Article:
I am preparing for the midterm exam in my Data Security class so I am trying to read and understand the textbook's exercise questions. The sample solution at the end the textbook makes this problem more confusing instead of clarifying it. $\oplus$ denotes XOR operation but what are we trying to XOR with?

$c = \oplus c_i$ and $i \in I(c)$, but $c_i$ is getting XOR with what?

Any help would be appreciated.

Textbook question: Textbook question

Textbook sample solution: Textbook sample solution

  • 1
    $\begingroup$ I'm curious, what textbook is this? $\endgroup$
    – d1str0
    Commented Feb 29, 2016 at 5:00
  • 2
    $\begingroup$ William Stallings, Cryptography and Network Security: Principles and Practice, 6/E. $\endgroup$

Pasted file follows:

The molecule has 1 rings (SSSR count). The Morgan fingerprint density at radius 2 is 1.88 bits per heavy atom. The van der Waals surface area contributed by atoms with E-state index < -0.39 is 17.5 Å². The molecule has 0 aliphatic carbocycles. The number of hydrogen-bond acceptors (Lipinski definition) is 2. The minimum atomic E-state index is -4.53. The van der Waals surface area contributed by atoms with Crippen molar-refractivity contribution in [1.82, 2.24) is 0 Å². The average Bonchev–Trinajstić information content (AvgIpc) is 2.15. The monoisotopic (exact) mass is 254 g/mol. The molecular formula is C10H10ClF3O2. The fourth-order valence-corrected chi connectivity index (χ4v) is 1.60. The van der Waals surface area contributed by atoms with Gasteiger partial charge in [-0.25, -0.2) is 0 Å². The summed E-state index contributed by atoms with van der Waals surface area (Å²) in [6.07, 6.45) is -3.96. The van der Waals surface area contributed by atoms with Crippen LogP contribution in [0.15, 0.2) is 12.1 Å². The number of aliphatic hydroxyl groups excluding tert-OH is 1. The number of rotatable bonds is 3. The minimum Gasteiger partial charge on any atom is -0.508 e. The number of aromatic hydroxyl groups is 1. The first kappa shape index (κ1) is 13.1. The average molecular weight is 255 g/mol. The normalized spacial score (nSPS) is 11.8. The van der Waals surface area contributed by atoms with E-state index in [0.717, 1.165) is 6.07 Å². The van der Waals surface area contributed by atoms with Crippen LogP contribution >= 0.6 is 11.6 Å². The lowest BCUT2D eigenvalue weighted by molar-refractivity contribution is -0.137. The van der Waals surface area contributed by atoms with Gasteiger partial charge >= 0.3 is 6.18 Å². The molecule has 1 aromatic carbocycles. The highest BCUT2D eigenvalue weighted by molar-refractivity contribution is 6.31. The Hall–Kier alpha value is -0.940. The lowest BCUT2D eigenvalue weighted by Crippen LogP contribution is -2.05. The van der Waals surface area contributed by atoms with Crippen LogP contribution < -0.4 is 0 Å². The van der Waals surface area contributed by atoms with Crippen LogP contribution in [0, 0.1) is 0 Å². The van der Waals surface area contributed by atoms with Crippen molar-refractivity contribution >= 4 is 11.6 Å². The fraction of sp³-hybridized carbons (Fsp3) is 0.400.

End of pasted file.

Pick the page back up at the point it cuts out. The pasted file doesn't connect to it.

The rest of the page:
– Node.JS
    Commented Feb 29, 2016 at 5:49

1 Answer 1


The notation $c=\oplus~c_i$ is (terrible) shorthand for $$c=\bigoplus_{i \in I(c)} c_i$$ where the sum sign should be replaced by the big xor sign which could also be written as $$ c=\sum_{i \in I(c)} c_i,$$where $\sum$ denotes vector addition modulo 2.

An example of this decomposition (for length 8 vectors) is $$c=(1,0,1,0,0,0,1,0)=$$ which is nonzero in positions 1,3, and 7, and satisfies $$c=(1,0,0,0,0,0,0,0)\oplus(0,0,1,0,0,0,0,0)\oplus(0,0,0,0,0,0,1,0)$$ $$=c_1\oplus c_3 \oplus c_7=\bigoplus_{i \in I(c)} c_i$$ where $I(c)=\{1,3,7\}.$

Then, since $E$ is assumed to be linear, all the places you marked with an arrow make sense.


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